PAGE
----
So why did Pepsi take this latest tack with Kendall Jenner? After all it had decades of insight, having used people from Michael J Fox to Michael Jackson. (Remember this one, in which Michael J Fox braves traffic, and rain?)
Inserting Jenner into a protest movement means nothing to Millenials. Unless Pepsi assumed they would fall for the fake anti-establishment story line. (Throwing in a head scarfed photo-journalist into the mix.) Or they thought most young people would like to see a can of soda solve a street crisis. Maybe they were trying to borrow from the iconic image of that calm activist in Baton Rouge who walked up to armed police.
It reminds me of the cringe-worthy tweet by Kenneth Cole in 2011, trying to hijack the Arab Spring revolution in Egypt with a brand message about its spring collection.
Writer Eric Thomas called out the lame Pepsi ad as “the holy grail of offensive media.” He dissected, frame by frame, what Pepsi got so wrong. He noted that as storytellers, we owe it to ourselves to “fight for more understanding” –and by this he means coming up with course corrections for other storytellers. “Millennials have hyper-advanced B.S. detectors,” warns Thomas.
To me there was positive that emerged out of this brand story. The hoi polloi detected the B.S. and told Pepsi in no uncertain terms.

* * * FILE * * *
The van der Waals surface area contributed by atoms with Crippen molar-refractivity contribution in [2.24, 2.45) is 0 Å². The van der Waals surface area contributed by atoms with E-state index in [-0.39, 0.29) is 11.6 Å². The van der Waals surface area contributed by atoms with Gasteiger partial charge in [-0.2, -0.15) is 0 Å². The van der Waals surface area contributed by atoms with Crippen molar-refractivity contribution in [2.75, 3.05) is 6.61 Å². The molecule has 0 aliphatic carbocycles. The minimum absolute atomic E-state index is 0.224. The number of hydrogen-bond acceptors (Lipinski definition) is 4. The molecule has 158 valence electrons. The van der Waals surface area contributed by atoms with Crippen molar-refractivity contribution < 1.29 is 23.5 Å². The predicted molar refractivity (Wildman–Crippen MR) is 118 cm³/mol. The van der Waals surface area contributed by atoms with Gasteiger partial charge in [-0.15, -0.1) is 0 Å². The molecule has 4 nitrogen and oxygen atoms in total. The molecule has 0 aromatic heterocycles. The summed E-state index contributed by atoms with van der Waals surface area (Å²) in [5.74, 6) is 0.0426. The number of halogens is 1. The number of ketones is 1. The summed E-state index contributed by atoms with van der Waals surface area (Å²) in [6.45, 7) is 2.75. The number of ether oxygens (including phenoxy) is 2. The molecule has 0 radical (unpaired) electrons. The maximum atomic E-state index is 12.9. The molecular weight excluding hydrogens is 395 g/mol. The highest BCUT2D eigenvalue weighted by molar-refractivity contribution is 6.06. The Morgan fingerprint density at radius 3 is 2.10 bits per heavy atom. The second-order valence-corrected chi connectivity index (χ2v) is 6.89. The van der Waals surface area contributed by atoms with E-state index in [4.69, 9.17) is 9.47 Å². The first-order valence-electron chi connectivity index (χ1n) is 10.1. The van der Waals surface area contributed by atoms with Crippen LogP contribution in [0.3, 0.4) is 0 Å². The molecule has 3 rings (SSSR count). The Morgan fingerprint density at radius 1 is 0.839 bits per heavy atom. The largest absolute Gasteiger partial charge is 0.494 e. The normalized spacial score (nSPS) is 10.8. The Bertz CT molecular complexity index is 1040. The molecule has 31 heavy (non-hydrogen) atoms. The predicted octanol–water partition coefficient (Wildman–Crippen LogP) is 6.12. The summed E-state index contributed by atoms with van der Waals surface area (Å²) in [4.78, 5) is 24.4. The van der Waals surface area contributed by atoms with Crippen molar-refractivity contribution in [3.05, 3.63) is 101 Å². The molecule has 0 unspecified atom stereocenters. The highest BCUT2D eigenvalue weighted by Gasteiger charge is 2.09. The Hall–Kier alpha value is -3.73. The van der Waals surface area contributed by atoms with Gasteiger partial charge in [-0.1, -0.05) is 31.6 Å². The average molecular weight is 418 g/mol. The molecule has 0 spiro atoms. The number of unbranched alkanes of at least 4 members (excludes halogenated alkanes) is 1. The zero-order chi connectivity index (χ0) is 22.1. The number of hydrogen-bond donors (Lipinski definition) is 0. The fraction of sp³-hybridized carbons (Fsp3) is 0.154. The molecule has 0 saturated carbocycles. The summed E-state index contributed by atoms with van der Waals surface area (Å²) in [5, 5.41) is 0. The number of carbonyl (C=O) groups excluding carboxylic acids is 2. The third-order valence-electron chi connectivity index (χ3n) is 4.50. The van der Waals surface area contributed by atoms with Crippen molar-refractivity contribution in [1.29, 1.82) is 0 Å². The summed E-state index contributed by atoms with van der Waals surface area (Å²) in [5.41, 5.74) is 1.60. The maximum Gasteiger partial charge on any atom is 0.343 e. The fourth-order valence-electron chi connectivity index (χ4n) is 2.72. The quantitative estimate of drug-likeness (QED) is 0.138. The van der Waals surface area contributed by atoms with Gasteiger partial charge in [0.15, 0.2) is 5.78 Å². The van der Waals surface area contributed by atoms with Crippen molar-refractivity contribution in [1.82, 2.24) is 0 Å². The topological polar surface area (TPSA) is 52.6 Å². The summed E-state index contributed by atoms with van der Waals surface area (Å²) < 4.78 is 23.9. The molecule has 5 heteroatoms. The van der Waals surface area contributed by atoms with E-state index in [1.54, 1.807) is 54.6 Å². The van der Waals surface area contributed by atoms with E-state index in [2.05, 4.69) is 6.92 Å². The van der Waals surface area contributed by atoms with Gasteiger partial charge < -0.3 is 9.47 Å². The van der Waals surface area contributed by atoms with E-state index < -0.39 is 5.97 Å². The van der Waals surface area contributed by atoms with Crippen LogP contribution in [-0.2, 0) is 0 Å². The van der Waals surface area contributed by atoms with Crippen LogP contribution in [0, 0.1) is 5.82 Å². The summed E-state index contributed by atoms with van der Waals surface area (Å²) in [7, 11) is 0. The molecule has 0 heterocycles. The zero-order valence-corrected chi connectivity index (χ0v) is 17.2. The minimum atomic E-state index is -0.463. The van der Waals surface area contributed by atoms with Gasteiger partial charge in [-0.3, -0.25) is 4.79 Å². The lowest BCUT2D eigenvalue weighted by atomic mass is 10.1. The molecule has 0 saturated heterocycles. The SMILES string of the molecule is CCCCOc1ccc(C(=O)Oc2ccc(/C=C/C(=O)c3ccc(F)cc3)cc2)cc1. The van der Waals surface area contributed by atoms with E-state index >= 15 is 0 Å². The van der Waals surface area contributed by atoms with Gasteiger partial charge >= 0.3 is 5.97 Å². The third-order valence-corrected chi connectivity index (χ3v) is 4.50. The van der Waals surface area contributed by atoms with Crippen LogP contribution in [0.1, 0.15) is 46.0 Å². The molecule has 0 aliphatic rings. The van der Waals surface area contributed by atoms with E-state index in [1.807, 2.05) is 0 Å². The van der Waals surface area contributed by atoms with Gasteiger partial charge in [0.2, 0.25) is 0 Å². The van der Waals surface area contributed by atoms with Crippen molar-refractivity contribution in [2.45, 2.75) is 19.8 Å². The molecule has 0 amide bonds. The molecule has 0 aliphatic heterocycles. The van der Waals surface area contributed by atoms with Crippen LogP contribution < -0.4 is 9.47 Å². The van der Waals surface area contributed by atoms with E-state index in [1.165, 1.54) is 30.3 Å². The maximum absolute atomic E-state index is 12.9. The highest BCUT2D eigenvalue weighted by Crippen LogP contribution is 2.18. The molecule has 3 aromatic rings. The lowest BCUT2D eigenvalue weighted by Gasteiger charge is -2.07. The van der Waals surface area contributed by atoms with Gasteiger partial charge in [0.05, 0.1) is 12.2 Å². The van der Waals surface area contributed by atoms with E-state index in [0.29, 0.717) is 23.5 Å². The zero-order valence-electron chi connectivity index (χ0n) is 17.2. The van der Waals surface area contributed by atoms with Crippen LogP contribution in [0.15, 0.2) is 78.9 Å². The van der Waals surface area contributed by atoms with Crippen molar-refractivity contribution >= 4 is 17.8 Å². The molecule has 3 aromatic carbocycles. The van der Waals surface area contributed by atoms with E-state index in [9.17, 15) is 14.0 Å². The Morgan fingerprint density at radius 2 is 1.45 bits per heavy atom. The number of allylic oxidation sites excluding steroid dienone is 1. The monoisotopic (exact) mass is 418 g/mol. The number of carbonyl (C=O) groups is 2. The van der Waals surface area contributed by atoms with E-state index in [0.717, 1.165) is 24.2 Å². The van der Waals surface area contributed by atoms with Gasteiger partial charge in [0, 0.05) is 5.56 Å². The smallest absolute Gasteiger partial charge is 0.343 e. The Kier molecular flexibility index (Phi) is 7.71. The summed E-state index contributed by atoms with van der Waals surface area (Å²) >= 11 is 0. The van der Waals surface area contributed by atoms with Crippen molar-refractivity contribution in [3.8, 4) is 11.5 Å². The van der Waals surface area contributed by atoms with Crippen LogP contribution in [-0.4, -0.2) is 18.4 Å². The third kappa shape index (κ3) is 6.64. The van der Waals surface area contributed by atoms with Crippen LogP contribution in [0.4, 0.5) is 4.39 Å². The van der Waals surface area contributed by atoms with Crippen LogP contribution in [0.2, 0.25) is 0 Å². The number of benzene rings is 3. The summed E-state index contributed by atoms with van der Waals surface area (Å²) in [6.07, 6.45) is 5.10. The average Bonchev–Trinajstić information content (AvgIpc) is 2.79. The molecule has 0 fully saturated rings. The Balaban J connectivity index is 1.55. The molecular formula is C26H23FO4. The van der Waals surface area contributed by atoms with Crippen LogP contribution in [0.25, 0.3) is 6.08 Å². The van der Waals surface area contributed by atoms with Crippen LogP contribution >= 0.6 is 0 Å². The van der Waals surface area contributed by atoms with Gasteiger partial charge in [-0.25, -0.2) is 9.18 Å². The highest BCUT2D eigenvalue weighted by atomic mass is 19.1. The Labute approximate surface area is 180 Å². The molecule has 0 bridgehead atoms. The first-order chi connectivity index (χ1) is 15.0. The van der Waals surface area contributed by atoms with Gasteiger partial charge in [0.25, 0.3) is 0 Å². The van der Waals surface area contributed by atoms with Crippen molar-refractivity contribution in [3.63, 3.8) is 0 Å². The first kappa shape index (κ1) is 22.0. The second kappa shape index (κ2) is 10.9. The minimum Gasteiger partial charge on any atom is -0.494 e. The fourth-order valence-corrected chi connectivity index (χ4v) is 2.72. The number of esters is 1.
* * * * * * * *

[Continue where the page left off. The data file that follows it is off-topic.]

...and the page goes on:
I’m sure Dan Quayle, the vice president who got famous for (mis)spelling ‘potatoe‘ must feel vindicated, now that the new US Education secretary had a tweet sent out to correct a typo in a previous tweet. Unfortunately the apology contained this gem:
“Post updated – our deepest apologizes for the earlier typo.”
Now I’m not going to join the bandwagon and frame it as the end times in education. We all make mistakes. Even one like this, as her staff did. Mistakes happen when we blurt things out without much thought.
However, there are some lessons here worth repeating about using a social media handle to go public:
What is the purpose? Micro-blogging, or trying to communicate in 140 characters requires a different discipline (from say shouting, or firing off a press release). One needs to craft the message to the channel and its audience. What was the point of the Education secretary’s Twitter handle being used to publish a quote from the essayist and author? Just to show that the department is clued up on sociology and civil rights? Come on! Does the Dalai Lama need to quote Gandhi to prove himself?